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B12, Anemia & Grey Hair

author image Jaime Herndon
Jaime Herndon has been writing for health websites since 2009 and has guest-blogged on SheKnows. After graduating with a Bachelor of Arts in psychology and women's studies, she earned a Master of Science in clinical health psychology and a Master of Public Health in maternal-child health. Her interests include oncology, women's health and exercise science.
B12, Anemia & Grey Hair
Your hair may be telling you something. Photo Credit: Hemera Technologies/ Images

The gray hair you see in the mirror or the unrelenting fatigue you feel can be chalked up to stress, but you might be surprised to learn that a deficiency in vitamin B-12 may actually be the culprit. Your doctor can perform testing to diagnose a deficiency. Do not take B-12 supplements without first talking with your doctor to see if they are safe and appropriate for you to consume.

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Vitamin B-12

Cobalamin, more commonly known as vitamin B-12, is found in food, supplements and prescription medications. This vitamin must be present for DNA synthesis, healthy red blood cell formation and proper neurological functioning to happen. Most individuals obtain enough B-12 from dairy products, fortified cereals and animal products. A deficiency of vitamin B-12 can cause megaloblastic anemia, as well as constipation, memory problems and dementia. If you think you may be deficient, talk with your doctor.


The general medical condition in which you do not have enough healthy red blood cells is called anemia. There are many different types of anemia with varying causes. Without enough red blood cells, your tissues cannot get enough oxygen, which is transported throughout the body by the blood cells. This can cause fatigue, irregular heartbeat and pale skin. Megaloblastic anemia, also called pernicious anemia, occurs from insufficient amounts of red blood cells because the body cannot absorb enough B-12 to make the cells.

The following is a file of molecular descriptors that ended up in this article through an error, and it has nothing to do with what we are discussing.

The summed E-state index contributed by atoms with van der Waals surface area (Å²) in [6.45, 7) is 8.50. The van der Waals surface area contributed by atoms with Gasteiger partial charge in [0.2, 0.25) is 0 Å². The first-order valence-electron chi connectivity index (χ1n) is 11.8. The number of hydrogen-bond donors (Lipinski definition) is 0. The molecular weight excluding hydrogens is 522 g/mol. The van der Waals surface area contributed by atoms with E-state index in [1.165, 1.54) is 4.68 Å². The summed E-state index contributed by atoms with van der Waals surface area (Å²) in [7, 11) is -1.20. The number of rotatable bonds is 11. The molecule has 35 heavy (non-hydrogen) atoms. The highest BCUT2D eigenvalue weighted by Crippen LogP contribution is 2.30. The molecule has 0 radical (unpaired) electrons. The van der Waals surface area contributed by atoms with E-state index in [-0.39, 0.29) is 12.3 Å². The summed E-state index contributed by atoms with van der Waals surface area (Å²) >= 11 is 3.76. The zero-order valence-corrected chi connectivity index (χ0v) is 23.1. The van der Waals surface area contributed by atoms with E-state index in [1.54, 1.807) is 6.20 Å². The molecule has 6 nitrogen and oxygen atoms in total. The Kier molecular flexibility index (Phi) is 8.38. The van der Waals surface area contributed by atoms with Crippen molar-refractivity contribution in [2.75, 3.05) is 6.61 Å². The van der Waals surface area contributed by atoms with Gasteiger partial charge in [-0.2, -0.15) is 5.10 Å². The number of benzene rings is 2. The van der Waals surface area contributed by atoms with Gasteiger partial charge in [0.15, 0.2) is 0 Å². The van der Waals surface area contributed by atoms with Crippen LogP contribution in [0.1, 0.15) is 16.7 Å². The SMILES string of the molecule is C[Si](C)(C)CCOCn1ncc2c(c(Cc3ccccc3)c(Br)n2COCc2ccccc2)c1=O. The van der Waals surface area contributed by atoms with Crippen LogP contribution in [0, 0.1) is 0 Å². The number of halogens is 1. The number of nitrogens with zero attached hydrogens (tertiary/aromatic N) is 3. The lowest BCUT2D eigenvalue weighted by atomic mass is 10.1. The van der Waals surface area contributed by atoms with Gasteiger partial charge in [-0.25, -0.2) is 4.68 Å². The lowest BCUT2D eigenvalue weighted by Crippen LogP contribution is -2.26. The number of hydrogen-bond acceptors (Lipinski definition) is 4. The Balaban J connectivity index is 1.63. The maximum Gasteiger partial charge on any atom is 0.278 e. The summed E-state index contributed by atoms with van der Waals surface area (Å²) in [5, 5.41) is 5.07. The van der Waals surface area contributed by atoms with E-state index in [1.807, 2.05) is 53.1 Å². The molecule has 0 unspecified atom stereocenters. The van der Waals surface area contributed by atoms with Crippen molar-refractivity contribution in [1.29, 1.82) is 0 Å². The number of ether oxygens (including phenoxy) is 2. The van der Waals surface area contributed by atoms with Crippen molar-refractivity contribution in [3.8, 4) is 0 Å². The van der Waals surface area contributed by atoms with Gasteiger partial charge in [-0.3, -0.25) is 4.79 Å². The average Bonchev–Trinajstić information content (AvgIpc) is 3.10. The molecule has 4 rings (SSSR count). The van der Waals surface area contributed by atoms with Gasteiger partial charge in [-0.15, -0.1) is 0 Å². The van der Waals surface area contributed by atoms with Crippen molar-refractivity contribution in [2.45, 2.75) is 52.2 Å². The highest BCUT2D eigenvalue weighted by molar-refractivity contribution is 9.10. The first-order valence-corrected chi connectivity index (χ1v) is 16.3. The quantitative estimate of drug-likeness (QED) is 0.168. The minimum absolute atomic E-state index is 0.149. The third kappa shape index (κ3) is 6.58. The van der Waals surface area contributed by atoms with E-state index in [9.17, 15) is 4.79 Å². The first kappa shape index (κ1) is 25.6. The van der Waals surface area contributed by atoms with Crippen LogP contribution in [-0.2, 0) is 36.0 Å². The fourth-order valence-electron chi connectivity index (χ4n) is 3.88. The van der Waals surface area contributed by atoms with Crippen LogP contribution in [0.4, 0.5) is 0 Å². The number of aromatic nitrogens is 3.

Gray Hair

You may be surprised to learn that your hair is initially white. In utero, a protein called melanin is manufactured, and this gives hair its color. Melanin continues to give color to hair once you are born, although the amount of melanin in the body decreases with age. Over time, melanocytes, the cells with melanin, stop forming, causing hair to lose pigmentation. The B vitamins, including B-12, are essential for healthy hair, reports the University of Maryland Medical Center. Gray hair is more common with old age. As individuals get older, the risk of atrophic gastritis increases, which can interfere with the absorption of vitamin B-12. This may affect the hair, but more research needs to be done to see if there is any link between vitamin B-12 and gray hair.


Do not try to self-treat anemia by taking vitamin B-12 supplements; this vitamin is not a substitute for medical attention. If your doctor prescribes B-12 supplementation, talk with her about all other medications or supplements you may be taking, as this vitamin can interact with drugs and cause adverse effects.

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